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Community Kitchen workshops underway in Almaguin

Workshops show residents how easy it is to prepare healthy, affordable, home-cooked meals rather than relying too often on canned or frozen foods that are popped in a microwave
Bev Martin, left, of Powassan and Carol Ellis of Callander, layer several mason jars with various ingredients as they prepare to make Friendship Soup. This was one of four recipes participants made at the first ever Community Kitchen workshop organized by the Women's Own Resource Centre. The first workshop took place in Powassan and more are planned across Almaguin over the next two years.

The Women's Own Resource Centre (WORC), based in South River, has begun its Community Kitchen workshops to show Almaguin residents how easy it is to prepare healthy, affordable, home-cooked meals rather than relying too often on canned or frozen foods that are popped in a microwave.

Jessica Busch, the resource centre's Program Manager, recently secured a $70,000 grant from the Ontario Trillium Foundation to hold the workshops across the Almaguin corridor over the next two years.

Powassan was the first stop during the second week of June followed by workshops in South River and Burk's Falls. Future stops include Magnetawan, Kearney and Sprucedale.

The WORC supplied all the ingredients and Busch prepared the menu for four recipes which the participants made from scratch working as teams. Busch says there are foods that can be prepared and stored ahead of time that reduce the preparation time when you are ready to cook a meal.

That was the case with the first recipe, Friendship Soup, which saw one team layer ingredients, like split peas, lentils and barley, into several mason jars.  

For the sake of the workshop, the ingredients in the mason jars were cooked that day and included pasta. The preparation was only 10 minutes and the cooking time was one hour and 20 minutes.

The effort created six to eight servings of soup. Dinner rolls were also made in conjunction with the soup.

The second recipe was making marinated chicken breasts with mashed potatoes and green beans while the third recipe saw the participants make stuffed peppers with a spring mix salad which had a homemade vinaigrette added to it. 

Each participant took home each of these meals.

There was a fourth meal prepared which was flatbread and a honey fruit salad everyone ate on site and talked about what they had accomplished that day.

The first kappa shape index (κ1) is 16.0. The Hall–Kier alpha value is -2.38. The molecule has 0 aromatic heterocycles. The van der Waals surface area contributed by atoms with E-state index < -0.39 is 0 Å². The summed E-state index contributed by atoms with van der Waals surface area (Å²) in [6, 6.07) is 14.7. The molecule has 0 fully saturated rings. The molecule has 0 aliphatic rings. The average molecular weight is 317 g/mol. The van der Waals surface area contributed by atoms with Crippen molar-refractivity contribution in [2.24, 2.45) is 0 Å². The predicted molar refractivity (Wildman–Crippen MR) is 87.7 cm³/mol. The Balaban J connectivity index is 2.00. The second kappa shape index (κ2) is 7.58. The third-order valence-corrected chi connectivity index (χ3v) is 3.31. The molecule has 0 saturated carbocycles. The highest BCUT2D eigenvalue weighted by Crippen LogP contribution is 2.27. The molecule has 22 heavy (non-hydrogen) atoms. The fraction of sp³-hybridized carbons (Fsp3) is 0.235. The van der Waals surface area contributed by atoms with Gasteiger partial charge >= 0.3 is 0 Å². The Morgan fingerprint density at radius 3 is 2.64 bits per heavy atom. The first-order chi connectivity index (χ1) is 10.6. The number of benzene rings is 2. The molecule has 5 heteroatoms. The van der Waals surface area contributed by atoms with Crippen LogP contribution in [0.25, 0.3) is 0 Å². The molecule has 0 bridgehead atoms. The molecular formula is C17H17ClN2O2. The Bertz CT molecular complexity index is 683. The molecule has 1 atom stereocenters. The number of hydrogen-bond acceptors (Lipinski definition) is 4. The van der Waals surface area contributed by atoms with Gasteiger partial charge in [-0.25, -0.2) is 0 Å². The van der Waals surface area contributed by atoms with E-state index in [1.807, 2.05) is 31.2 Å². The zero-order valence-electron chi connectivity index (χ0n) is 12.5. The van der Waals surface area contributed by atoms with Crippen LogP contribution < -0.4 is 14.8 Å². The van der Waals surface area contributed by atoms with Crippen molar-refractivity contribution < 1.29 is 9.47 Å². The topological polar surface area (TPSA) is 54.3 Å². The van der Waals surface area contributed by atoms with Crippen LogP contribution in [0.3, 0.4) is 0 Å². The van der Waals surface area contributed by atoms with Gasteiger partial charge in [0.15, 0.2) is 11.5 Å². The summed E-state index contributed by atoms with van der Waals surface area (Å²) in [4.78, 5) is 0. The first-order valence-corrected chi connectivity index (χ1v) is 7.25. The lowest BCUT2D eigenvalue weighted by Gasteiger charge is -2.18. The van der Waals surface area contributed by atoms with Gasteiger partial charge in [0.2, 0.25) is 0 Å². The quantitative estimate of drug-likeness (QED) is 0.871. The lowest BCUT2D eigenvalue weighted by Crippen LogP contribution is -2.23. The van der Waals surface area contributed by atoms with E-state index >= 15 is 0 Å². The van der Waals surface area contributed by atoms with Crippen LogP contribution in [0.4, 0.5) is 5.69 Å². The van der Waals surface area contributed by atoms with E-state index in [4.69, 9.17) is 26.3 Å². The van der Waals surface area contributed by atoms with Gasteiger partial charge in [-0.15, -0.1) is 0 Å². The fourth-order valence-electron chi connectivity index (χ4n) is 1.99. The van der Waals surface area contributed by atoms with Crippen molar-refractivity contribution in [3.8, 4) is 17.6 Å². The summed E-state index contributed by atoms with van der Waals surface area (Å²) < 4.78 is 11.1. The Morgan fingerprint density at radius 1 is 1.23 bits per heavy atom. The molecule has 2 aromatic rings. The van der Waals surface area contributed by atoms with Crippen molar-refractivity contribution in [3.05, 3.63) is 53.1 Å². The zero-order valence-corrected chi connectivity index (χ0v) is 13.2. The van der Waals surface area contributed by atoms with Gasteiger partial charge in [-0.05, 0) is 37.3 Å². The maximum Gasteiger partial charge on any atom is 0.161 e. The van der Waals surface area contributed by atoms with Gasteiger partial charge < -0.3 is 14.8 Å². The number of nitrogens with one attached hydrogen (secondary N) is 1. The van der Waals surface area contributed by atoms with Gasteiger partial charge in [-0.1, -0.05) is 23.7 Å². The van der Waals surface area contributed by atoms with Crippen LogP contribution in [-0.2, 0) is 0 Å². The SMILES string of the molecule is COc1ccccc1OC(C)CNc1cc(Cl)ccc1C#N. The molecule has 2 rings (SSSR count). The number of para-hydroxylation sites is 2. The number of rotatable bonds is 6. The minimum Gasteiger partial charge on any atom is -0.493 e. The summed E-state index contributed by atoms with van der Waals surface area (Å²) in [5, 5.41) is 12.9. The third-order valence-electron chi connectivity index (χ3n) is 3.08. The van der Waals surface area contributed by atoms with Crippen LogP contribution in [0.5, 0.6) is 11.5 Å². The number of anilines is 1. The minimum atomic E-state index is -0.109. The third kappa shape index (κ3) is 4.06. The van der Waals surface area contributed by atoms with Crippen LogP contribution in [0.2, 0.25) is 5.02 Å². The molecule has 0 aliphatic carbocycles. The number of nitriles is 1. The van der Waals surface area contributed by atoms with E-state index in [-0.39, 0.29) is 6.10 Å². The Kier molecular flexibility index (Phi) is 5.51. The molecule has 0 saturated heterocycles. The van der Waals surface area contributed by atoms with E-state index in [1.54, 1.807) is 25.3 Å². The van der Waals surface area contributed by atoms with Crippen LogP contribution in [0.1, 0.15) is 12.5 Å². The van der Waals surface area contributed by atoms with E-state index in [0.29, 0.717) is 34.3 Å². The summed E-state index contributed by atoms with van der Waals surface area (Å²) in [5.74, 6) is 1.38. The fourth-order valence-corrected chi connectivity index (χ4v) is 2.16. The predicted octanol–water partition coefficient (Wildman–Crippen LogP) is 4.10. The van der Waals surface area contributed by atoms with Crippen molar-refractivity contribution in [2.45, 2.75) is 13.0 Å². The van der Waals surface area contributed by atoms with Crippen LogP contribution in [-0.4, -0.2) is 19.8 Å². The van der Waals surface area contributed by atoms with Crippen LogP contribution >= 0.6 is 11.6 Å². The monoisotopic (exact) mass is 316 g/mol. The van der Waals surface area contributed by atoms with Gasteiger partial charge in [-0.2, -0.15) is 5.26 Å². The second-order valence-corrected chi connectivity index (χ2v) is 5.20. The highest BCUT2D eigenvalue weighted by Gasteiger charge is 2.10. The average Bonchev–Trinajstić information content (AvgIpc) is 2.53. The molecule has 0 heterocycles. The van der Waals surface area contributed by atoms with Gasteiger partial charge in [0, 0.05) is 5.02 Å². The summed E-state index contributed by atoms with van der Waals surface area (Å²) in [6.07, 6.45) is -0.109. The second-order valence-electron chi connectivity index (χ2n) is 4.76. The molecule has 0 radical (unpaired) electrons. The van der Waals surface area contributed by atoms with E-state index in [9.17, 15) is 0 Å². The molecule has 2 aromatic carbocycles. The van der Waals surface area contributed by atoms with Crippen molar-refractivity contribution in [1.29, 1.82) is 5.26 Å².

Busch told the participants the price of groceries has resulted in food security issues and it's one reason she organized the Community Kitchen workshops.

Busch says there are many foods that when bought can be stored and used at a later time.

“I buy bags of spinach and freeze it and add it to a variety of foods,” Busch said.

She said it's just one example of making the food you buy last longer so that it doesn't need to get thrown out because it became spoiled.

Participants were also told sometimes a recipe that calls for certain ingredients can be switched off for other ingredients that don't affect the end result. The participants also heard a few tips on making sure food remains safe for eating.

Busch said for example, when holding a barbeque that includes cold foods that can quickly spoil if outdoors too long, like a potato salad, make sure the food is on a tray of ice that keeps it cool and prevents it from spoiling which could result in illness if eaten.

Busch intends to hold the Community Kitchen workshops on a quarterly basis and the second round of workshops will feature a completely different set of recipes. She adds that future workshops could also include gluten-free, dairy-free, or vegetarian meals.

The participants kept the recipes made at the first workshop so they can prepare them at home in the future.

They were also given detailed information on the storage or shelf life of dozens of foods and also critical cooking temperatures to prevent food-related illnesses.

Rocco Frangione is a Local Journalism Initiative reporter who works out of the North Bay Nugget. The Local Journalism Initiative is funded by the Government of Canada.